Types of magnetic material

Most of magnetic materials of industrial interests are ferromagenetic materials. The ferromagnetic materials can be categorized into two; one is soft magnetic materials and the other is hard magnetic materials. As shown in the magnetization curve, ferromagnetic materials with the demagnetized state does not show magnetization although they have spontaneous magnetization. This is because the ferromagnetic materials are divided into many magnetic domains. Within the magnetic domains, the direction of magnetic moment is aligened. However, the direction of magnetic moments vary at magnetic domain walls so that it can reduce the magnetostatic energy in the total volume. In the demagnetized state, total magnetization is cancelled because of the random orientation of the magnetizations in magnetic domains. When external magnetic field is applied, domain walls migrate and disappear when all magnetic moments are aligened to the direction of the magnetic field. When all magnetic domains are wiped away and magnetizations are all aligned to the direction of the magnetic field, magnetization is saturated. This magnetization is called saturation magnetization, Ms.

When domain wall can easily migrate, the ferromagnetic material can be easily magnetized at low magnetic filed. This type of ferromagnetic materials are called soft magnetic material, and is suitable for applications of magnetic cores or recording heads. Since soft magnetic materials can be demagnetized at low magnetic field, coercivity Hc is low. As they can be easily magnetized, permeability is high. For ferromagnetic materials to be soft, their magnetocrystalline anisotropy and magnetostriction constant must be low. In addition, for easy migration of magnetic domains, they must have small number of defects such as crytal grains.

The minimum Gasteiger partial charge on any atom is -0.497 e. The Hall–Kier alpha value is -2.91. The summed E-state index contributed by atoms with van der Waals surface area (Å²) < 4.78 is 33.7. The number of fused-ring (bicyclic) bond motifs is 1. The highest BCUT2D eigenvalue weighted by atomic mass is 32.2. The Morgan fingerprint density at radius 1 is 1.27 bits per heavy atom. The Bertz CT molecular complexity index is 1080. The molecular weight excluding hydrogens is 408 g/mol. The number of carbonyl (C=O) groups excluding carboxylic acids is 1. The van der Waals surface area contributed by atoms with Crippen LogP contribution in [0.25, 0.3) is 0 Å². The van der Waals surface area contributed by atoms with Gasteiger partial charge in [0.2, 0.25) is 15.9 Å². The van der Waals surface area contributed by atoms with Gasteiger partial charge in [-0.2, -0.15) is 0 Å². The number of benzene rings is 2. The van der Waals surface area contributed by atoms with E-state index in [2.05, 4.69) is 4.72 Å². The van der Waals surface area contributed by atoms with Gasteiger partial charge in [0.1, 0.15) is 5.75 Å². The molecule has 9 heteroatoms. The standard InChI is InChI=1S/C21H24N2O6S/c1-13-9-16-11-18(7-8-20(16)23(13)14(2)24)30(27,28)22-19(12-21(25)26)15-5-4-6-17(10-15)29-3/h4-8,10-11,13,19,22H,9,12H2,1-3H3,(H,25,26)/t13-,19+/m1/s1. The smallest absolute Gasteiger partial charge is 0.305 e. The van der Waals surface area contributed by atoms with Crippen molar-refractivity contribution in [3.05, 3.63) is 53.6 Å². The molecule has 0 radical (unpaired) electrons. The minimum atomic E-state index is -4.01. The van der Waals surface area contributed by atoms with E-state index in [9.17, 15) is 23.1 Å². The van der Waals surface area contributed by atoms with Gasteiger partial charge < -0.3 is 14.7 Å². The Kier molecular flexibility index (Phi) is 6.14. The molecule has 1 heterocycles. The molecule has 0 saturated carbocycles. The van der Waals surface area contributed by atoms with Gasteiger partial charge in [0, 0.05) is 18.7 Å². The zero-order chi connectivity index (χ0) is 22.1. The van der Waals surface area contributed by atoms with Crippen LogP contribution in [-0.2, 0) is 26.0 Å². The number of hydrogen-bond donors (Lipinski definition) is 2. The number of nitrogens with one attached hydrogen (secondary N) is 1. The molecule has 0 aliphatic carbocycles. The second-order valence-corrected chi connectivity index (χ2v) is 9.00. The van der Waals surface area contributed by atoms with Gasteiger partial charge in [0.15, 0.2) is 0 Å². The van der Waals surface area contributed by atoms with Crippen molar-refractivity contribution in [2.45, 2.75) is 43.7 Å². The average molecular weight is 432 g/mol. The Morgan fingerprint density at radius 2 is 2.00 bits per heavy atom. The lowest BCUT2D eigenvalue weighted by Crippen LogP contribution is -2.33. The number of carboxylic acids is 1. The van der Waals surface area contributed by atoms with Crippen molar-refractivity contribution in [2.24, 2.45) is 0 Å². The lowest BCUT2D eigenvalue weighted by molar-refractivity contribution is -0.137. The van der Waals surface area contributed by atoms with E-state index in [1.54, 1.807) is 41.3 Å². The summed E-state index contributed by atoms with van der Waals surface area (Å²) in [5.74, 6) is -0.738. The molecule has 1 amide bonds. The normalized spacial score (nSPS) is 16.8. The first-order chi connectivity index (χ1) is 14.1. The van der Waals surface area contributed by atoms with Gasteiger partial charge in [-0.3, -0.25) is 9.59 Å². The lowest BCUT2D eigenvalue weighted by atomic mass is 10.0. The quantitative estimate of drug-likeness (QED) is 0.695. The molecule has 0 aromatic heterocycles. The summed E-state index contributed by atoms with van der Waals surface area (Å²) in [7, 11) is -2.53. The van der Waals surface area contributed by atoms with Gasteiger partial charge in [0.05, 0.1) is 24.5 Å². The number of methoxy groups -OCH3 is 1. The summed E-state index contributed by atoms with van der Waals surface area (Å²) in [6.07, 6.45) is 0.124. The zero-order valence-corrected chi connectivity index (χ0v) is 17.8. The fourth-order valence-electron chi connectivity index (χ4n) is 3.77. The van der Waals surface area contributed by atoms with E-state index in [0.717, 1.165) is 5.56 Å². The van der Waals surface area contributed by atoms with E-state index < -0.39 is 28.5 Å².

When domain wall is difficult to migrate, magnetization of the ferromagnetic material occurs only when high magnetic field is applied. In other words, this type of ferromagnetic materials are difficult ot magnetize, but once magnetized, it is difficult to demagnetize. These materials are called hard magnetic materials, and are suitable for applications such as permanent magnets and magnetic recording media. Hard magnetic materials have high magnetocrystalline anisotropy. Since large magnetic field is required to demagnetize, their coercivity Hc is usually high, but coercivity is highly sensitive to the microstructurure.